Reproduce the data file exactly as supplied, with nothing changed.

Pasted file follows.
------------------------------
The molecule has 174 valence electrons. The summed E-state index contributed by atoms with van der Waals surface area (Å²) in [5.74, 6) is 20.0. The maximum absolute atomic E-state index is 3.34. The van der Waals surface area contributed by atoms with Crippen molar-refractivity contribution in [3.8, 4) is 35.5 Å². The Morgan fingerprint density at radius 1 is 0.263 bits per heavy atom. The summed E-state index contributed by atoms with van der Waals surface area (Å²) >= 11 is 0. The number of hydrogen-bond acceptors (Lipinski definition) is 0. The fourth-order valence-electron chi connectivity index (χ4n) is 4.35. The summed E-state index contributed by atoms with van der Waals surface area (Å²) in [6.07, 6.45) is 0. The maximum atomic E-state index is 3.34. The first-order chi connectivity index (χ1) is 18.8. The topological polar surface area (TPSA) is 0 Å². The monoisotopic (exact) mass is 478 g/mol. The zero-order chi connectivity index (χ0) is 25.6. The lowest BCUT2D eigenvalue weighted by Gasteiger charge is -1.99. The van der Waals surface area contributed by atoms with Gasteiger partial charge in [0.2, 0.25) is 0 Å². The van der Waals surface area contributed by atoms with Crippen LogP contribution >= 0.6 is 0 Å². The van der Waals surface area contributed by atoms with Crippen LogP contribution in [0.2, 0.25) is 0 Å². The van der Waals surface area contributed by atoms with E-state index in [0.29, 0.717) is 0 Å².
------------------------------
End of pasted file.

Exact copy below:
The molecule has 174 valence electrons. The summed E-state index contributed by atoms with van der Waals surface area (Å²) in [5.74, 6) is 20.0. The maximum absolute atomic E-state index is 3.34. The van der Waals surface area contributed by atoms with Crippen molar-refractivity contribution in [3.8, 4) is 35.5 Å². The Morgan fingerprint density at radius 1 is 0.263 bits per heavy atom. The summed E-state index contributed by atoms with van der Waals surface area (Å²) >= 11 is 0. The number of hydrogen-bond acceptors (Lipinski definition) is 0. The fourth-order valence-electron chi connectivity index (χ4n) is 4.35. The summed E-state index contributed by atoms with van der Waals surface area (Å²) in [6.07, 6.45) is 0. The maximum atomic E-state index is 3.34. The first-order chi connectivity index (χ1) is 18.8. The topological polar surface area (TPSA) is 0 Å². The monoisotopic (exact) mass is 478 g/mol. The zero-order chi connectivity index (χ0) is 25.6. The lowest BCUT2D eigenvalue weighted by Gasteiger charge is -1.99. The van der Waals surface area contributed by atoms with Gasteiger partial charge in [0.2, 0.25) is 0 Å². The van der Waals surface area contributed by atoms with Crippen LogP contribution >= 0.6 is 0 Å². The van der Waals surface area contributed by atoms with Crippen LogP contribution in [0.2, 0.25) is 0 Å². The van der Waals surface area contributed by atoms with E-state index in [0.29, 0.717) is 0 Å².